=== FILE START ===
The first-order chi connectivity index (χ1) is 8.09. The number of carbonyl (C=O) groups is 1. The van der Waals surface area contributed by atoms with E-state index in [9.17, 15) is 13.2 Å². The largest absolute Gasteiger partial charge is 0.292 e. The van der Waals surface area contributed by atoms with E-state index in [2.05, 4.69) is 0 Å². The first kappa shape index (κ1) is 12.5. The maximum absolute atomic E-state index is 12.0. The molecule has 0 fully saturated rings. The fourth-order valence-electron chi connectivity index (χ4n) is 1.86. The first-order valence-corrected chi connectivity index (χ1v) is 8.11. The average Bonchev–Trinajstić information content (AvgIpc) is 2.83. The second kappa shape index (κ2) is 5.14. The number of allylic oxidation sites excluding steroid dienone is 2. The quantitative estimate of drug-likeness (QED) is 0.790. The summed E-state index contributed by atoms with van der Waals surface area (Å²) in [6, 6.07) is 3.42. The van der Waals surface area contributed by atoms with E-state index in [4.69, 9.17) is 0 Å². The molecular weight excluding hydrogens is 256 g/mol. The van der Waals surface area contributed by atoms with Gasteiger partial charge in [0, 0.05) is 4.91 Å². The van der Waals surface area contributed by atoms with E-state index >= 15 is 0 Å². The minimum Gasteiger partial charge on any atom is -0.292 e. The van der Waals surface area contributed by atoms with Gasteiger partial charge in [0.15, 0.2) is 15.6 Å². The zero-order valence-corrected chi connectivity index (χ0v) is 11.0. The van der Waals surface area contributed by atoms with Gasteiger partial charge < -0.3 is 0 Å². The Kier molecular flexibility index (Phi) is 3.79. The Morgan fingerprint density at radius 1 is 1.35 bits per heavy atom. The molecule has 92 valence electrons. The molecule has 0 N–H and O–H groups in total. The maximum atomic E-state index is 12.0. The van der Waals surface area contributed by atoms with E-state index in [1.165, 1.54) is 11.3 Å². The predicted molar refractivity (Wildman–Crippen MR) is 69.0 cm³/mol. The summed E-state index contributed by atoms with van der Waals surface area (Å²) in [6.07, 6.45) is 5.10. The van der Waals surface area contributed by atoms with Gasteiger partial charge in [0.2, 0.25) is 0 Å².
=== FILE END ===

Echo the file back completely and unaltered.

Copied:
The first-order chi connectivity index (χ1) is 8.09. The number of carbonyl (C=O) groups is 1. The van der Waals surface area contributed by atoms with E-state index in [9.17, 15) is 13.2 Å². The largest absolute Gasteiger partial charge is 0.292 e. The van der Waals surface area contributed by atoms with E-state index in [2.05, 4.69) is 0 Å². The first kappa shape index (κ1) is 12.5. The maximum absolute atomic E-state index is 12.0. The molecule has 0 fully saturated rings. The fourth-order valence-electron chi connectivity index (χ4n) is 1.86. The first-order valence-corrected chi connectivity index (χ1v) is 8.11. The average Bonchev–Trinajstić information content (AvgIpc) is 2.83. The second kappa shape index (κ2) is 5.14. The number of allylic oxidation sites excluding steroid dienone is 2. The quantitative estimate of drug-likeness (QED) is 0.790. The summed E-state index contributed by atoms with van der Waals surface area (Å²) in [6, 6.07) is 3.42. The van der Waals surface area contributed by atoms with E-state index in [4.69, 9.17) is 0 Å². The molecular weight excluding hydrogens is 256 g/mol. The van der Waals surface area contributed by atoms with Gasteiger partial charge in [0, 0.05) is 4.91 Å². The van der Waals surface area contributed by atoms with E-state index >= 15 is 0 Å². The minimum Gasteiger partial charge on any atom is -0.292 e. The van der Waals surface area contributed by atoms with Gasteiger partial charge in [0.15, 0.2) is 15.6 Å². The zero-order valence-corrected chi connectivity index (χ0v) is 11.0. The van der Waals surface area contributed by atoms with Gasteiger partial charge < -0.3 is 0 Å². The Kier molecular flexibility index (Phi) is 3.79. The Morgan fingerprint density at radius 1 is 1.35 bits per heavy atom. The molecule has 92 valence electrons. The molecule has 0 N–H and O–H groups in total. The maximum atomic E-state index is 12.0. The van der Waals surface area contributed by atoms with E-state index in [1.165, 1.54) is 11.3 Å². The predicted molar refractivity (Wildman–Crippen MR) is 69.0 cm³/mol. The summed E-state index contributed by atoms with van der Waals surface area (Å²) in [6.07, 6.45) is 5.10. The van der Waals surface area contributed by atoms with Gasteiger partial charge in [0.2, 0.25) is 0 Å².